On the Feast of the Epiphany, celebrated on my son’s birthday, each of the wise men brought Christ gifts. Each gift presented to Christ, foreshadowed the coming events of His life and death. Those events would bring us salvation. The wise men experienced an event that transcended time and space. A frozen moment, I’m sure comparable to mine. A moment of knowing. The future and the past were delivered to baby Jesus within these gifts. Everything that happened before and after that moment was altered for humanity. Nothing about the wise men following a star and arriving at the stable where Jesus lay swaddled was random.  There are no random moments after all, only ordained moments. In this same way, the birth of my son altered the course of my life, bringing me gifts of salvation. His existence altered my life, my awareness of this epiphany, allowed me to embrace what was to come. I knew he was the gift that would foreshadow the coming events of my life.  He was the deal breaker, the life changer, the realization of all things possible.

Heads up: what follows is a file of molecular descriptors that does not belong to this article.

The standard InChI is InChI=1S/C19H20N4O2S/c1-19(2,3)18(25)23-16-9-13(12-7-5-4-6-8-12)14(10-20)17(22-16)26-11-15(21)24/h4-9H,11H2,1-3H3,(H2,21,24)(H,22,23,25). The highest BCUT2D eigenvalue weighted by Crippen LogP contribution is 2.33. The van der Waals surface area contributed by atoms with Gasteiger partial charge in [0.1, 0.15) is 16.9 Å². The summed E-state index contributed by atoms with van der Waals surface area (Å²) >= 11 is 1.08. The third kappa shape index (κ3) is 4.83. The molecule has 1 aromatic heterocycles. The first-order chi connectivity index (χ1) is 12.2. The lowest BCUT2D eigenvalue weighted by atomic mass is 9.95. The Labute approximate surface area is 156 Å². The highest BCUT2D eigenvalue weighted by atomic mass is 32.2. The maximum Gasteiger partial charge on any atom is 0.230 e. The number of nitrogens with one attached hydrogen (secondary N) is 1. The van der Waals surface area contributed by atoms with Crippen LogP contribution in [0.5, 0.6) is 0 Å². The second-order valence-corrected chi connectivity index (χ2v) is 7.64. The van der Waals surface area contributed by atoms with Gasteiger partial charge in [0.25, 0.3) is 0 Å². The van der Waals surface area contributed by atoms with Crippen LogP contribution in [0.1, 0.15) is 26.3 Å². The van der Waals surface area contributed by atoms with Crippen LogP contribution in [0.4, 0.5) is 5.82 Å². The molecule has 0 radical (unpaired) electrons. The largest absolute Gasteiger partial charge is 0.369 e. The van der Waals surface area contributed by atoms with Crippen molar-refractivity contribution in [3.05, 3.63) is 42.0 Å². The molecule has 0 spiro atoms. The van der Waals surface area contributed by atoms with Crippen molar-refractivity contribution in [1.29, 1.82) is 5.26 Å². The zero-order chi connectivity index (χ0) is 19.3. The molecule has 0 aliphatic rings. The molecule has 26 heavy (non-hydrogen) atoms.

My son was born 24 years ago today, on the Feast of the Epiphany. I think all mothers believe their children are special. My daughter is a beautiful young women, exceptionally and atypically “not of this world.” She is special to me, and though I have yet to write about it, she has also altered my life. However, this frozen moment in time, my epiphany, explains a unique connection in the relationship between my son and I. After 24 years, I understand this experience on a linear plane. The depth of his life held against mine.  His purpose for me, was to alter the course of my life so significantly, time and space fell away. In so many ways he has saved me. Even though I know his life has many purposes, having nothing to do with mine, I feel abundantly blessed to have been chosen to shelter his discerning soul under my heart, as his mother.  I know that even though he might not yet know it, God has great plans for him.

If I have one birthday wish for my son today, it’s that he will recognize the epiphanies as they occur within his own life.  May he recognize the gifts he will be given, that can alter the course of his own story. In doing so, my hope is he will notice the blank spaces between the pages of his book waiting to be filled.   May he fill these empty spaces, with pages and pages of blessings, derived from the gifts of his own epiphanies.